Algae can help protect coral reefs – but it’s all in the timing
Scientists have found macroalgae (seaweed) can help protect some corals from bleaching, and the removal of the canopy-forming seaweed should be carefully timed to help coral reefs thrive.
James Cook University research officer Hillary Smith was part of a team that examined what happened when they removed macroalgae at a site near Townsville before a severe bleaching event in early 2020.
“When algae become too abundant it can be bad for corals, as algae compete for space and can directly harm both juvenile and adult corals.
“However, algae is not all bad, as the canopy provided by upright macroalgae might reduce direct sunlight and provide refuge for corals during heat events. We wanted to see if this was true,” said Ms Smith.
She said the scientists found there was no overall difference in bleaching prevalence in plots where macroalgae had been removed and control plots where it had not been removed.
“However, bleaching prevalence varied with the different morphology (shape and form) of corals. Mounding corals (such as brain corals) were more likely to experience bleaching in removal plots compared to controls, indicating that these corals do get some degree of protection from the macroalgae canopy,” said Ms Smith.
She said a follow-up survey months after the bleaching event had ended found that corals in plots where the macroalgae had been removed had recovered to a greater extent than those where macroalgae had been left to grow.
“The greater recovery of coral communities in removal plots might result from reduced competition with macroalgae,” said Ms Smith.
Associate Professor Scott Heron, a co-author of the study, said such findings were becoming increasingly important.
“With the escalating frequency and intensity of anomalously-high temperature events, climate-driven coral bleaching and mortality is now occurring somewhere in the world every year. This is the biggest risk to reef ecosystems over the coming decades.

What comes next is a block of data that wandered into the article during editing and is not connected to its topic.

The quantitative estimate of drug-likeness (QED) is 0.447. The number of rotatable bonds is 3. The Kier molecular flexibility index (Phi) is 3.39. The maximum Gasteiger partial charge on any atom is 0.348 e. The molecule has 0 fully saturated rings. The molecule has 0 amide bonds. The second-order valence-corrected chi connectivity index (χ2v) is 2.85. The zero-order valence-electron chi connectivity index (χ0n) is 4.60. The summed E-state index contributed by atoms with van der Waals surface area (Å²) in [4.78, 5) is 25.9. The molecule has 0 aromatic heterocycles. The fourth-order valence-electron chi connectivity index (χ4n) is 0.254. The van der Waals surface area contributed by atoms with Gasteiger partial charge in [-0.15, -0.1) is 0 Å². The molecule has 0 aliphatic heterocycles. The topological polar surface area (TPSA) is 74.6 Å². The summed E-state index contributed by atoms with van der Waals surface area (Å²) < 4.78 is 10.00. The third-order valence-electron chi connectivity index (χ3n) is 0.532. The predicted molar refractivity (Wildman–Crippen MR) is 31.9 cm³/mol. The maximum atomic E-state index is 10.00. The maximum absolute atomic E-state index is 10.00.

“It’s in no way a theoretical problem – broad-scale coral bleaching events have already had major effects on the Great Barrier Reef in 2016, 2017, 2020, and again this year in 2022,” he said.
“When corals die, macroalgae can proliferate quickly, so it’s important to understand how these two groups interact on reefs,” Ms Smith said.
She said environmental managers were looking at more and more novel options to boost coral reef resilience and the team’s work pointed to a nuanced approach to macroalgae removal being helpful.
“Our study suggests that the timing of removing macroalgae on the Great Barrier Reef may maximise benefits. Algae removal before the annual mass spawning period in September/October will reduce competition for space between algae and baby corals.
“Conversely, it seems that allowing some regrowth of the algae canopy prior to the maximum summer heat in February and March will give some protection to mounding corals.”
Associate Professor David Bourne
Associate Professor Scott Heron